Let’s see what happens if you only partially reported your calf crop. Now, if you run through the calculations, the ratio for 1006 is 97.3, 1028 is 103.4, and 1026 is 99.4. Those obviously are much lower, with two calves dropping below 100. That false appearance of lower performance will be reflected in lower yearling EPDs than they would have had with complete reporting.

Colorado State University (CSU) did an interesting study (Table 2) that shows how selective reporting affects the milk EPD. In its sample population, two sires each had 10 calves. In the study, CSU ran EPDs and, under complete reporting, Sire 1’s EPDs were 0 for weaning weight (WW) and milk, while Sire 2 had EPDs of 20 WW and -2 milk. When the researchers selectively reported Sire 1’s calves, which were lower performing, however, his WW EPD went up to 6, but his milk EPD dropped to -2. By the same token, Sire 2 dropped in WW EPD 8 pounds but rose in milk by 3.

You see milk react negatively, as is the case for Sire 1, because—when WW EPD is biased like that and daughters come into production—their calves grow slower than expected, and that gets attributed to the milk EPD incorrectly. The opposite occurs with Sire 2. Because of selective reporting, his WW EPD is artificially low, so, when his daughters have calves, his milk EPD will be biased higher.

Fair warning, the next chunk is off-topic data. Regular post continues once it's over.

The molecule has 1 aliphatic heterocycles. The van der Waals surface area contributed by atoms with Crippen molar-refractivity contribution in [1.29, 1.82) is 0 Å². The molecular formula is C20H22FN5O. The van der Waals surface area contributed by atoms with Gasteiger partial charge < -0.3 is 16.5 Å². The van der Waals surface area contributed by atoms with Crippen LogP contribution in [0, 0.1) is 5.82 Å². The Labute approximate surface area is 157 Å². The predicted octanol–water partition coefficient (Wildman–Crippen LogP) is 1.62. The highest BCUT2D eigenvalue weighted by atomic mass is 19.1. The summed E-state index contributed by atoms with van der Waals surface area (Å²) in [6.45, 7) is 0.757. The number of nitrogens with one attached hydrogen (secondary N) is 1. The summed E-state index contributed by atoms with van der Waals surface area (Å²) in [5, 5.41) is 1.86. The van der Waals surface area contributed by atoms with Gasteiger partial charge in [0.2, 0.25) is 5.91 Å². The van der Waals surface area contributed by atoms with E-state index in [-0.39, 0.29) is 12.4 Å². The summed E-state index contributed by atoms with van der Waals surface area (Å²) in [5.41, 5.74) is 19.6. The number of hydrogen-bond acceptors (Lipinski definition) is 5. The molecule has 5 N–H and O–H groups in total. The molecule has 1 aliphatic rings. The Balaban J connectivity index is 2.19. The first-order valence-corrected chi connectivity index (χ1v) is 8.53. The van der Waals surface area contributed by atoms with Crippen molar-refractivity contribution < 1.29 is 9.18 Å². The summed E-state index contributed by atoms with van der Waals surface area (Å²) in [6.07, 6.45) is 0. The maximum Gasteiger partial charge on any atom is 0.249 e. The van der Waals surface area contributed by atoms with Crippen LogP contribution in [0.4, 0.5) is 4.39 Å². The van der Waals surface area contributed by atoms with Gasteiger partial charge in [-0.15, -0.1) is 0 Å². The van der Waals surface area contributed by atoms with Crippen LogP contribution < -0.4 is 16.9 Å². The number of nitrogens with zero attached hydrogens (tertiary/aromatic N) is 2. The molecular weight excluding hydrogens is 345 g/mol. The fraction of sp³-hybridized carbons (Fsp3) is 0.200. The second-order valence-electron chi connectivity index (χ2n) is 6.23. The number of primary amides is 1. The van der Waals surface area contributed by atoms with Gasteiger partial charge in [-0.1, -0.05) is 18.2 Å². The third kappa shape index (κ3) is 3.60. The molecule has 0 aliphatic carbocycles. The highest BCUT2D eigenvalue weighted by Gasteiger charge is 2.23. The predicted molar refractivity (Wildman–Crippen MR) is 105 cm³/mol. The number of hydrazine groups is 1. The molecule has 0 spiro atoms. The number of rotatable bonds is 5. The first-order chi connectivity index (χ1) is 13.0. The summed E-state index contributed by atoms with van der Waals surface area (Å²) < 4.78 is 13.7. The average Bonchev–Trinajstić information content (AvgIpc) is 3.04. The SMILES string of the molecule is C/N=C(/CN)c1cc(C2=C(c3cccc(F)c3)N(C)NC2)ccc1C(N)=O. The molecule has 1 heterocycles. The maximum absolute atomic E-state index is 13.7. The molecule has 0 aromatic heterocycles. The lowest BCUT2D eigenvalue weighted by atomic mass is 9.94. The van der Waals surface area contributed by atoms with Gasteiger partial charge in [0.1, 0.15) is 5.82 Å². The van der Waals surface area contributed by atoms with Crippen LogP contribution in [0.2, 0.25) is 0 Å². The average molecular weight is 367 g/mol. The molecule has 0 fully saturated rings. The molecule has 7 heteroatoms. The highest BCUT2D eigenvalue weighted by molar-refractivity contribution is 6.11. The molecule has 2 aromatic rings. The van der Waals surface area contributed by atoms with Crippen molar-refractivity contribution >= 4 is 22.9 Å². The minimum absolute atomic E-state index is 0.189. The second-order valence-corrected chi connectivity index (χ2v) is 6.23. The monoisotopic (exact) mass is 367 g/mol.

A seedstock producer must think long and hard about what data they are going to submit this fall. If you give a calf preferential treatment and add it in for short term gain, the milk EPD will boomerang around to get you. There is no way to game the system over the long haul. If you are a seedstock breeder, you should make a decision this fall when you weigh calves—are you going weigh them all or weigh none of them—never a biased sub-sample. As a commercial producer, you really need to decide who you are doing business with if you are going to rely on EPDs. Absolutely, cattle still need to be structurally correct, but the industry works on a small margin and genetic predictions need to part of any informed decision. — Dr. Bob Hough [Dr. Bob Hough has served as the executive vice president of the Red Angus Association of America and more recently as executive vice president of the North American Limousin Foundation from 2009 to early 2011. He is now a consultant, freelance writer and semi-retired.]